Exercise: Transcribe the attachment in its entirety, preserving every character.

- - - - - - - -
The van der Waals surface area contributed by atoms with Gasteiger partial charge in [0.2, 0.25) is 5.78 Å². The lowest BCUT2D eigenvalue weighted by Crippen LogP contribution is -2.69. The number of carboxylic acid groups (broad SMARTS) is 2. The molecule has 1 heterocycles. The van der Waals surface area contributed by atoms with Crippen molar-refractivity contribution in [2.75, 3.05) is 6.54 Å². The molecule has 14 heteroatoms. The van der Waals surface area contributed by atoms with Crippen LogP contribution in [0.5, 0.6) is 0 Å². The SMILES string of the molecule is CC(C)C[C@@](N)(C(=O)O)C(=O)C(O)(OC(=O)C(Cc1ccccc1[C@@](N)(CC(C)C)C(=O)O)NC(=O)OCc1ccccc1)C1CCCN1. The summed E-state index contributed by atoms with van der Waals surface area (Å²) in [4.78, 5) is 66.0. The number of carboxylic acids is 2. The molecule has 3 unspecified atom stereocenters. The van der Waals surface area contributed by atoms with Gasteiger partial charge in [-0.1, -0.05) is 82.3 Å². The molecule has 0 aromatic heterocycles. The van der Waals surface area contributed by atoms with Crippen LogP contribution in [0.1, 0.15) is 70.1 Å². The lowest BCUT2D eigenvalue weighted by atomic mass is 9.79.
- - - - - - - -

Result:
The van der Waals surface area contributed by atoms with Gasteiger partial charge in [0.2, 0.25) is 5.78 Å². The lowest BCUT2D eigenvalue weighted by Crippen LogP contribution is -2.69. The number of carboxylic acid groups (broad SMARTS) is 2. The molecule has 1 heterocycles. The van der Waals surface area contributed by atoms with Crippen molar-refractivity contribution in [2.75, 3.05) is 6.54 Å². The molecule has 14 heteroatoms. The van der Waals surface area contributed by atoms with Crippen LogP contribution in [0.5, 0.6) is 0 Å². The SMILES string of the molecule is CC(C)C[C@@](N)(C(=O)O)C(=O)C(O)(OC(=O)C(Cc1ccccc1[C@@](N)(CC(C)C)C(=O)O)NC(=O)OCc1ccccc1)C1CCCN1. The summed E-state index contributed by atoms with van der Waals surface area (Å²) in [4.78, 5) is 66.0. The number of carboxylic acids is 2. The molecule has 3 unspecified atom stereocenters. The van der Waals surface area contributed by atoms with Gasteiger partial charge in [-0.1, -0.05) is 82.3 Å². The molecule has 0 aromatic heterocycles. The van der Waals surface area contributed by atoms with Crippen LogP contribution in [0.1, 0.15) is 70.1 Å². The lowest BCUT2D eigenvalue weighted by atomic mass is 9.79.